What it is: Sales of Swatches and luxury watches have been declining for the past year.
A long time ago, everyone had landline telephones. Eventually as mobile phones became popular, cheaper, and more reliable, people started dropping their landlines. Why bother paying for a landline that could only work if you were near the phone when someone called?
Mobile phones are simply more flexible and convenient than landlines to the point where landlines can’t compete any more. That’s because newer technology offers so many advantages than existing technology couldn’t match.
So when Apple introduced the Apple Watch, traditional watch manufacturers boasted that it wouldn’t hurt their sales. Given a choice between buying an Apple Watch or a traditional watch, more people seem to be buying smart watches like the Apple Watch and ignoring traditional watches. For the past eleven months, sales of Swiss watches has declined while Swatch warned that profits would plummet by 50%.
Why is this happening? Did people suddenly decide to stop buying watches? Or did the Apple Watch and the rise of smart watches help kill sales of traditional watches?
Given a choice between a watch that does nothing but tell time, or a smart watch that can do so much more, which option do you think offers the most features? Dedicated devices of all kinds are on the way out. Look at how the iPod went from a trend setting product to an afterthought. That’s because few people need a dedicated music player when they have one built-in to every smartphone in the world.
While you can buy a watch and a fitness tracker, it’s far less hassle to buy a smart watch instead. The smart watch can tell time like a regular watch and offers fitness tracking features as well. So sales of watches and fitness trackers are down.
Smartphones can perform common browsing and email functions that used to require a PC, so it’s no surprise that PC sales keep dropping as well. There’s little hope that PC sales will magically rebound any more than there’s hope that iPod sales will suddenly reverse their downward trend and start rising again.
PCs, iPods, landline telephones, and ordinary watches simply can’t compete. They may be cheaper, but they’re not more versatile. Someone might buy a luxury watch just as a piece of jewelry, but it’s still far more limited in its functions than a smart watch, and you can still buy luxury smart watches if you want a piece of jewelry and status symbol on your wrist.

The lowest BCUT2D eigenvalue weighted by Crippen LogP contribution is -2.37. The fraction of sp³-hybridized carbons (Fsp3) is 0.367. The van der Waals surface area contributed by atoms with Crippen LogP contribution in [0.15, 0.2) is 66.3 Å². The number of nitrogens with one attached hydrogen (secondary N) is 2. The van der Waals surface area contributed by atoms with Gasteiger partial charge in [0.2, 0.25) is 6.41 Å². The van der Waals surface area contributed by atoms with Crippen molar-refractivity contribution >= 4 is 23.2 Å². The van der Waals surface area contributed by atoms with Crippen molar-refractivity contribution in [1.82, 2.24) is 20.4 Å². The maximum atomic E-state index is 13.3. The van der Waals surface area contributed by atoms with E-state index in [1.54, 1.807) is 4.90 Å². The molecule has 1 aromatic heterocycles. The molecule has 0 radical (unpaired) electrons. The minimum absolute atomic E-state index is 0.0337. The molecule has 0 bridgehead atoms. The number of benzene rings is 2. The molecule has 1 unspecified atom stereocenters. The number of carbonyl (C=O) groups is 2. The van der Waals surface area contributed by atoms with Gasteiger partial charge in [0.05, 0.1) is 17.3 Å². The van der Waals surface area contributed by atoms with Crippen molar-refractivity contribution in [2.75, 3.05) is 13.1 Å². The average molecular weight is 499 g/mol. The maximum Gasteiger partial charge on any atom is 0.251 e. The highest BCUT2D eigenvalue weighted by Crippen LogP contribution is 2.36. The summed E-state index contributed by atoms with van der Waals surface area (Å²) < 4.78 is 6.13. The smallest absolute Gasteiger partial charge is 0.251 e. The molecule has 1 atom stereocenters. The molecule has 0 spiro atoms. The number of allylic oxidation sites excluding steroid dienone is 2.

Swatch and the rest of the Swiss watch industry have nowhere to go but down. They might as well join Blackberry and Nokia as shells of their former selves because their market is gone for good.
Does anyone think the Yellow Pages paper directory can compete with Google’s search engine? Does anyone think that traditional watch manufacturers can compete against smart watch manufacturers? Does anyone think horse carriage manufacturers can compete against automobile manufacturers?
The traditional watch industry is as obsolete as the typewriter industry. Just as some people still buy typewriters, some people will still buy traditional watches. The difference is that the number of people buying typewriters or traditional watches will be much less than the number of people buying word processors or smart watches.
Despite critics claiming the Apple Watch is a flop, the Apple Watch has helped define the smart watch category to the point where it’s already killing the previous leaders in the watch industry. The test of true innovation is when a product kills a long-standing, existing product like the iPhone killed Blackberry and Nokia smartphones and the iPad killed the netbook market.
Today, the Apple Watch is killing the traditional watch industry and they have no hope of recovery. It’s easy to predict the future when you’re able to remember history. For people in the watch industry, be prepared to see further layoffs and cutbacks. For people in the smart watch industry, be ready for continual growth over the next few years as smart watches become more commonplace and more versatile.
The demise of traditional watch manufacturers is evidence that the Apple Watch is more successful than critics might believe. Then again, critics have rarely been right when they choose to ignore history and facts.